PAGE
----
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Glocation and Greentailing – these two terms are not directly related to each other but both are popular trends in retail that refer to understanding and satisfying society and customers’ needs. Glocation and Greentailing appear in business as answers to preserve local identity and customs and to promote an eco-life style.
Over the past quarter century, the notion of glocalism has had various connotations. In the 1980s, President Akio Morita of Sony, one of the world’s most successful multinational companies, used this term to describe a corporate strategy and enclosed it in one phrase, “think global, act local.”
According to the Uri Savir and Walter Veltroni organizators of First Glocal Forum in Rome in May 2002, glocalism is said to be a solution for those seeking a balance between global forces and local needs, interests and identities.
Representatives of CERFE, an Italian economic and social science research organization, where Savir and Veltroni provide as advisors, describe glocalism as: “a social process that is especially evident in cities where it consists of the concurrent drives toward globalization and localization.”
Glocalism is also seen as “diffused social action…that can be interpreted as a kind of ideal and cultural movement oriented towards linking the benefits of globalization to local situations, and toward governing globalization also through local situations.”
Next to glocalism, the “mega-city” syndrome is defined. According to Thomas Hoog, vice chair of Hill&Knowlton (international communications consultancy company), “by the year 2015 there will be twenty-five mega-cities, nineteen of them in developing countries, and fifteen of them in Asia.
In addition to these mega-cities, there will be fifty-nine cities with populations greater than five million. Those crowded, polluted, urban centers will by and large not have the well-developed infrastructures that have sustained today’s major cities.” Big cities are like magnets with high paying jobs and self-development opportunities.
But on the other hand, cities are subject to growing disproportionate income and harshly strained infrastructures. There is need for institutional change and social adaptation to preserve local identity and customs. Providing the opportunities to act locally around the world is a way to achieve greater efficiencies, to optimize supply chains and to tailor products to local needs.
Similar to glocalism, green retailing is also progressively more popular term. It is an answer for increasing societal awareness to environmental problems such as pollution. In practice, it means that retailers sell eco-products and adopt a number of environmentally friendly actions to preserve resources and eliminate waste in order to protect the environment.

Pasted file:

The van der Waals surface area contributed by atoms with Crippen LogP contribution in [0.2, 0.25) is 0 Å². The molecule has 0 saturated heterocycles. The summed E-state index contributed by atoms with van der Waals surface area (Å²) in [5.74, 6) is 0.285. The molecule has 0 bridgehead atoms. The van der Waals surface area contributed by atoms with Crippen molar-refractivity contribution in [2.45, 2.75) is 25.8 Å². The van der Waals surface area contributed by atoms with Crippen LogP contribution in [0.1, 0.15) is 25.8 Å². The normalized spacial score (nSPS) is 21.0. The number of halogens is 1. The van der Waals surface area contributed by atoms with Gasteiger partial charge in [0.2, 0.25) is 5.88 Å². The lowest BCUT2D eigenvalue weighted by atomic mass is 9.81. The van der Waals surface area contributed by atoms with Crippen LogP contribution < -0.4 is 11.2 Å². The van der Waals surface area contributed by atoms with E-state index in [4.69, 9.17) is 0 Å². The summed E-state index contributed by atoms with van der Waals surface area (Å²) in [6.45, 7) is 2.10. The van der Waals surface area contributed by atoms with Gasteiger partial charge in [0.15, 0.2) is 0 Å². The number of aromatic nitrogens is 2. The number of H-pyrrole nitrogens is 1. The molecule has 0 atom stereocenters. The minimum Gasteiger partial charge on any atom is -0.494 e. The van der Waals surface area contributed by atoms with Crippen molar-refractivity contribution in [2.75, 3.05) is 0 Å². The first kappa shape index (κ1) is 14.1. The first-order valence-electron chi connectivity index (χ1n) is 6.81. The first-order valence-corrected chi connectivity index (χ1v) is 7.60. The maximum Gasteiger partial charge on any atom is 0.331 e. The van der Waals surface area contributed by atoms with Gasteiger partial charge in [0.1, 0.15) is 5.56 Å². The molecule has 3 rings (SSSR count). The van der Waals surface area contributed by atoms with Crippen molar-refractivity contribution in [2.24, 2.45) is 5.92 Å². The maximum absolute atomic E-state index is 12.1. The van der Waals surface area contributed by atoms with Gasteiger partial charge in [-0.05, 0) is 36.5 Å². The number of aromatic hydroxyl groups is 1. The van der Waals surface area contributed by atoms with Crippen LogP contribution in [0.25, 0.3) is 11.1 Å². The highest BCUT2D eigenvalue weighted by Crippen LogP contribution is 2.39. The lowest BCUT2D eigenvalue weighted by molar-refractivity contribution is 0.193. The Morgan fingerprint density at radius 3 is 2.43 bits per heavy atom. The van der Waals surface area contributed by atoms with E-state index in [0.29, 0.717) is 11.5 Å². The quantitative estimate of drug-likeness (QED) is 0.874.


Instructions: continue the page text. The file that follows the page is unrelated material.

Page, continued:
What is going follow that customer’s consciousness about eco-friendly shopping and green lifestyle increase as an answer for new trend. Greentailing philosophy has got great influence for consumer decision making who became an essential part of the threat of global warming and increasing concern about impact that business have on the environment.
From the moment of identifying customer own needs to the moment of making purchasing decision, customer is affected by green retailing in many ways starting from eco- friendly packaging, paper bags, catchwords and ending on the totally new approach to doing business where the products and entire supplier chain are adopted to eco-rules.
Big corporations like Wal-Mart, Tesco and eBay have adopted the greentailing strategy in order to develop their business practices. In April 2010, eBay ran a campaign encouraging customers to buy products made from eco-friendly materials, or products that require less energy. During the campaign they collaborated with Team Earth and Cooler Inc. to reduce their carbon footprint.
The profits generated from the campaign were given to environmental and nonprofit organizations such as the Make it Right Foundation. Authors Neil Z. Stern and Willard N. Ander in their book Winning at Retail: Developing a Sustained Model for Retail Success, Greentailing and Other Revolutions in Retail suggest that the increasing popularity of green retailing is just an answer for customer’s needs and their tastes change.
The same authors explain that retail is nothing more than seeking what consumers want and satisfying their needs in order to stay innovative and competitive on local and world markets. Glocalism and Greentailing are answers for these needs.